While the news made waves in the market, the regulators remained silent. However EAS Sarma, former expenditure secretary, Government of India has written to U K Sinha, chairman of the Securities & Exchange Board of India (SEBI) and the secretary, Department of Economic Affairs asking them to examine the report. Mr Sarma has said that "this is an important bit of information" ought to have been promptly disclosed to investors. Also, that the capital investments reported in relation to the approved production schedules, as disclosed to the government, seem to go counter to this".

Mr Sarma has correctly requested SEBI to examine the following issues:

  • As a result of the non-disclosure, what has been the loss to the investors who have invested their hard earned savings on the premise that the value of the gas deposits was higher?
  • Has RIL transacted in its equity on the basis of inflated reporting of the deposits and their value?

What action should SEBI take if the report is correct?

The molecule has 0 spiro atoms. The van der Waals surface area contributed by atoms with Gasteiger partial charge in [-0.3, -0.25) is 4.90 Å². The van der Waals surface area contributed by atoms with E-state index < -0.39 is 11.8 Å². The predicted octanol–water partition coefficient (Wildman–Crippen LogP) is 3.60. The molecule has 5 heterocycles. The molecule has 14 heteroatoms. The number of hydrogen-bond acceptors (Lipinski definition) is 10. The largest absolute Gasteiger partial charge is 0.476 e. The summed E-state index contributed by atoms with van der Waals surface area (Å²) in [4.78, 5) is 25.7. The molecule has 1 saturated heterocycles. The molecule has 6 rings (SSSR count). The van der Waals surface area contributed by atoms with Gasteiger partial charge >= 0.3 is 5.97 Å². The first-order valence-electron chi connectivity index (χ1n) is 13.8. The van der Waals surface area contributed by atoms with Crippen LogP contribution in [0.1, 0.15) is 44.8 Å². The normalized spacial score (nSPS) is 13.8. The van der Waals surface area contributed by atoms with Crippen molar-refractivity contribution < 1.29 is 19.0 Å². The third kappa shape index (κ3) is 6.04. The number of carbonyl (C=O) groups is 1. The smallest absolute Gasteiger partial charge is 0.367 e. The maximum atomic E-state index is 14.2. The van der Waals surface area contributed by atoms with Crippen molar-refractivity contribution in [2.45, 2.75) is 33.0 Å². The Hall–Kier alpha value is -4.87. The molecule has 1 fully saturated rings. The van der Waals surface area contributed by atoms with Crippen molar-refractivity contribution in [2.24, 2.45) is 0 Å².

Incidentally, this is not the first time that Moneylife has written about Reliance's patchy disclosures Recently, we had written about its Annual General Meeting, where it did not disclose information on some of its biggest projects. About the KG-D6 project, chairman Mukesh Ambani said, "We are well on the way to creating a pipeline of projects for our next wave of oil and gas development projects which would include R series discoveries and all the satellite discoveries. Subject to receiving the requisite approvals, we hope to add around 30 (million metric standard cubic metres per day (mmscmd) of additional production through the new wave of planned developments," whatever this means.